New York Times reporter Nikole Hannah-Jones on Tuesday announced that she rejected the University of North Carolina’s offer of tenure, and has decided to join Howard University’s faculty instead.
Hannah-Jones became a target of right-wing grievance after she created the New York Times Magazine’s “1619 Project,” which argues that the founding of the United States happened in August 1619, when the first slave ship arrived in the country. Hannah-Jones won the 2020 Pulitzer Price for Commentary for the “1619 Project.”
Trustees at UNC, her alma mater, initially denied Hannah-Jones tenure in her appointment as a professor at the Hussman School of Journalism and Media — despite having the support of faculty and students — following an outbreak in right-wing hysteria over her hiring. UNC instead opted to offer Hannah-Jones a five-year fixed term with eligibility for tenure review at the end.
Following protests at UNC over Hannah-Jones’ tenure process, university trustees voted last week 9-4 to approve her tenure.
Hannah-Jones, however, did not take UNC up on its offer that, she said, was granted “at the last possible moment” and after “it became a national scandal” fueled by conservative fear mongering over her work. The “1619 Project” has become a boogeyman for the GOP as conservatives hype unfounded fears about the teaching of critical race theory in American schools.
Appearing on CBS on Tuesday morning, Hannah-Jones explained why UNC’s tenure offer became “just not something that I want anymore.”
“It’s pretty clear that my tenure was not taken up because of political opposition, because of discriminatory views against my viewpoint, and, I believe, my race and my gender,” Hannah-Jones said.
In a statement announcing her rejection of UNC’s tenure offer, Hannah-Jones detailed her dismay over its trustees initial decision to cave to bad faith outrage over her hiring.
“The university’s leadership continues to be dishonest about what happened and patently refuses to acknowledge the truth, to offer any explanation, to own what they did and what they tried to do,” Hannah-Jones said. “Once again, when leadership had the opportunity to stand up, it did not.”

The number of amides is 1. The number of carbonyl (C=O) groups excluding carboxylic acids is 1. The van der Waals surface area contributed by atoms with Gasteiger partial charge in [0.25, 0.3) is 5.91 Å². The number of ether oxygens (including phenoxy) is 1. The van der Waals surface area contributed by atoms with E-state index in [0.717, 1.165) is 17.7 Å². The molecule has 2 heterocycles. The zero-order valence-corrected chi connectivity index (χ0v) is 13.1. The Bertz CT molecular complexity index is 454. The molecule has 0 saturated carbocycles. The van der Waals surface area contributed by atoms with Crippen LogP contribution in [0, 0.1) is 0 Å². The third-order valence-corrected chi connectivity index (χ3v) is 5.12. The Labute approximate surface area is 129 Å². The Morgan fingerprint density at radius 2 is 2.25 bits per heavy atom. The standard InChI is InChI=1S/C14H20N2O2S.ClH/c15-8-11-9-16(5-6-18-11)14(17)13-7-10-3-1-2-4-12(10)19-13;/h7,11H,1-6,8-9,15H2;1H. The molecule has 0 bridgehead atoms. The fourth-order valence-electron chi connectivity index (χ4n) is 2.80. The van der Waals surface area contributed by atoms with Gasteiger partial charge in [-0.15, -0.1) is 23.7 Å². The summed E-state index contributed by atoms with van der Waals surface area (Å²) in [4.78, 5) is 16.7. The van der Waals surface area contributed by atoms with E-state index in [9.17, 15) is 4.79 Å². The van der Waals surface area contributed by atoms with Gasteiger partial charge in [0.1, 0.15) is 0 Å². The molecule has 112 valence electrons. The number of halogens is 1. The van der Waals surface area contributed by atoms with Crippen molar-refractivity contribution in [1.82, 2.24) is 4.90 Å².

“At some point when you have proven yourself and fought your way into institutions that were not built for you, when you’ve proven you can compete and excel at the highest level, you have to decide that you are done forcing yourself in,” Hannah-Jones added.
Hannah-Jones noted that Howard University — where she will serve as the inaugural Knight Chair in Race and Reporting — was founded in 1867 to “serve the formerly enslaved and their descendants.” She will also found a brand new Center for Journalism and Democracy at the university.
“There, I will be creating a new initiative aimed at training aspiring journalists to cover the crisis of our democracy and bolstering journalism programs at historically Black colleges and universities across the country,” Hannah-Jones said.
In addition to Hannah-Jones, Ta-Nehisi Coates — a fellow MacArthur genius grant recipient who rose to prominence in 2014 when he wrote “The Case for Reparations” for The Atlantic — will also join Howard University’s faculty.
Hannah-Jones’ announcement comes as the GOP hijacks “critical race theory” as one of its many faux culture wars. Conservatives have recently pushed their caricature of “critical race theory” as a national issue as legislatures in red states across the country push to ban or discourage teaching on systemic racism in public schools.
The GOP culture war over “critical race theory” — an academic and legal concept that was first developed in law schools in the 1970s — has extended to efforts to recall school board members.